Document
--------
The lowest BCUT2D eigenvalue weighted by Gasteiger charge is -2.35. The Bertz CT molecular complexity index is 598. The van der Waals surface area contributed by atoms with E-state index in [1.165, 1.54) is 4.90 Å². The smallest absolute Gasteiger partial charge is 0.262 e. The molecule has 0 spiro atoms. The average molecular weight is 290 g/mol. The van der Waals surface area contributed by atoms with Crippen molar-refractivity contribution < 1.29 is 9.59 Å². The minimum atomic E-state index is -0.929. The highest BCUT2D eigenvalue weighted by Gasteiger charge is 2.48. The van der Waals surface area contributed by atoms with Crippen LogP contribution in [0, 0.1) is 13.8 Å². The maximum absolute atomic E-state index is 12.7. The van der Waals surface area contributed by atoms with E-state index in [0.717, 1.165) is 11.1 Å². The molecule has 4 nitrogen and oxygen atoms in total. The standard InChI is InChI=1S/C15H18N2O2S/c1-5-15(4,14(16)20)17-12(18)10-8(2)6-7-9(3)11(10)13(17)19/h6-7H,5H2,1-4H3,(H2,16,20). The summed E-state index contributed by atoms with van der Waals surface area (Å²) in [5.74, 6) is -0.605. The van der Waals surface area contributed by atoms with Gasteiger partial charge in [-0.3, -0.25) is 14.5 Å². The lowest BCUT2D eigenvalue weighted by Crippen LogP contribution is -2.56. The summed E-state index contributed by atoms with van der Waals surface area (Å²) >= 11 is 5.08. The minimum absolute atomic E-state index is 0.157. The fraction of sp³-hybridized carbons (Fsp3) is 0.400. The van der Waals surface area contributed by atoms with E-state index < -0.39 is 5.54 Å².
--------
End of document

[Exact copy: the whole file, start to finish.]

The lowest BCUT2D eigenvalue weighted by Gasteiger charge is -2.35. The Bertz CT molecular complexity index is 598. The van der Waals surface area contributed by atoms with E-state index in [1.165, 1.54) is 4.90 Å². The smallest absolute Gasteiger partial charge is 0.262 e. The molecule has 0 spiro atoms. The average molecular weight is 290 g/mol. The van der Waals surface area contributed by atoms with Crippen molar-refractivity contribution < 1.29 is 9.59 Å². The minimum atomic E-state index is -0.929. The highest BCUT2D eigenvalue weighted by Gasteiger charge is 2.48. The van der Waals surface area contributed by atoms with Crippen LogP contribution in [0, 0.1) is 13.8 Å². The maximum absolute atomic E-state index is 12.7. The van der Waals surface area contributed by atoms with E-state index in [0.717, 1.165) is 11.1 Å². The molecule has 4 nitrogen and oxygen atoms in total. The standard InChI is InChI=1S/C15H18N2O2S/c1-5-15(4,14(16)20)17-12(18)10-8(2)6-7-9(3)11(10)13(17)19/h6-7H,5H2,1-4H3,(H2,16,20). The summed E-state index contributed by atoms with van der Waals surface area (Å²) in [5.74, 6) is -0.605. The van der Waals surface area contributed by atoms with Gasteiger partial charge in [-0.3, -0.25) is 14.5 Å². The lowest BCUT2D eigenvalue weighted by Crippen LogP contribution is -2.56. The summed E-state index contributed by atoms with van der Waals surface area (Å²) >= 11 is 5.08. The minimum absolute atomic E-state index is 0.157. The fraction of sp³-hybridized carbons (Fsp3) is 0.400. The van der Waals surface area contributed by atoms with E-state index < -0.39 is 5.54 Å².